5. Of all Bowie's previous albums, The Next Day might be closer in spirit to 1993's Black Tie White Noise, which, interestingly, was his last album to hit No. 1 in the UK before The Next Day debuted there. Like Black Tie White Noise, The Next Day belongs to no specific Bowie period. It's like a lone island off to the side, facing a cluster of archipelagos. There are hints of '70s Bowie classicism without that era's grand groundbreaking, the sturdy pop songcraft of '80s Bowie, a dash of the adventurous spirit that was re-ignited on mid-'90s albums like Outside and Earthling without any of that period's overt experimentation. "Where Are We Now?" recalls his late '80s work with Tin Machine -- which Bowie once told me was the first album on which he returned to making music for the love of the game after nearly a decade of doing it for the money -- but between 1967 (the year he released his eponymous debut) and 2003, he couldn't have delivered lines like "Here I am, not quite dying/My body left to rot in a hollow tree" (on "The Next Day") and "When the sun goes down and the die is cast" (on "Dirty Boys") and packed them so full of subtext by merely singing them.

6. The considerable contribution of producer Tony Visconti to the Bowie oeuvre should never be overlooked or underplayed, though it often has been. He produced many of Bowie's greatest works -- including his late-'70s Berlin trilogy but not his '80s commercial triumphs, nor his mid-'90s forays into electronica and drum 'n' bass -- and The Next Day is the sound of two old cohorts with nothing left to prove, giving them the confidence and creative license to make an almost defiantly commercial and unpretentious David Bowie album. When I'm done obsessing over The Next Day, I'm going to revisit T. Rex's Electric Warrior and Morrissey's Ringleader of the Tormentors, both Visconti-produced and brilliant because of it.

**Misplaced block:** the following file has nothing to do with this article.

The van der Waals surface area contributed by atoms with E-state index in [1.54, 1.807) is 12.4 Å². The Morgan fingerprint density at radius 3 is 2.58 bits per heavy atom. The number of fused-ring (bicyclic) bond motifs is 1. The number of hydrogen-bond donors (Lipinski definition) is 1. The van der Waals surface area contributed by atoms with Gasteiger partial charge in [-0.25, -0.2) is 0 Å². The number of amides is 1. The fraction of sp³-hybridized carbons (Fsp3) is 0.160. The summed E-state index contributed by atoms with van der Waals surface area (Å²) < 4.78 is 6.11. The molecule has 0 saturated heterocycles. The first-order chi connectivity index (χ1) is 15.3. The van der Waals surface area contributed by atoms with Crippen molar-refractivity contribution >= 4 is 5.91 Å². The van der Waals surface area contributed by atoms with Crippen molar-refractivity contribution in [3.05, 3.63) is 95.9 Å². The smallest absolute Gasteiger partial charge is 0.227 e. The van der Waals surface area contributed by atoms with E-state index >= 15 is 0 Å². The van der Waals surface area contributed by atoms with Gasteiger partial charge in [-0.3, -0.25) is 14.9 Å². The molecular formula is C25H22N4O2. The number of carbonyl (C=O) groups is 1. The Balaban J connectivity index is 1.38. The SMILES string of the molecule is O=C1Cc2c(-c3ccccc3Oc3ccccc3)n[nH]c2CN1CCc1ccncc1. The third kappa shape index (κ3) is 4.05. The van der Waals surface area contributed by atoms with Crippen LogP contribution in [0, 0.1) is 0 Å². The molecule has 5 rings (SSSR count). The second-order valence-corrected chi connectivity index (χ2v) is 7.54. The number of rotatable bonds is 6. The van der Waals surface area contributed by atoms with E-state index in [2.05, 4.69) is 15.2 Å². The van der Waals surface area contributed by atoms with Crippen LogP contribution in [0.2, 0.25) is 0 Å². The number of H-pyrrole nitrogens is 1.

7. "The Stars Are Out Tonight," the album's second single which comes complete with a "hoo hoo hoo hoo hoo hoo hoo hoo" vocal refrain (later, he "ya ya ya ya's" on "How Does the Grass Grow?"!), touches on the symbiotic relationship between celebrity and fandom while name-dropping Brigitte (Bardot?), Jack (Nicholson?), Kate (Middleton?) and Brad (Pitt?). Bowie sings it with the urgency and awe of the truly starstruck while twinkling as brightly as anything in that celebrity galaxy he's describing. He's one of them and one of us.

8. Three mid-album songs, in particular, reassert Bowie's musical force of nature and establishes his contemporary cachet. "If You Can See Me" with its assault of guitars, foreboding bass line and percussion that sounds like it's tripping over itself (an echo of the drum 'n' bass experimentation that was Earthling), revisits 1997 without abandoning 2013. Bowie, all frantic hysteria, can still rock. On the horn-tinged "Boss of Me," the most conventionally pop song on The Next Day, he proves that approaching 70, he can still be sexy as hell, and on "Dancing Out in Space" he's still got the moves, too, even if those red shoes were retired ages ago. I'd love to see what a contemporary remixer (paging Calvin Harris -- or better yet, Stuart Price, aka "Thin White Duke," too!) would do with that one.

9. Tony Visconti has said that 29 tracks were recorded for The Next Day, and some of them may end up on a follow-up album. If the Deluxe-edition bonus tracks "So She" and "Plan" -- moodier and more esoteric than the proper album and both under three minutes long -- are any indication of what might be to come, the day after The Next Day should be a very good one indeed.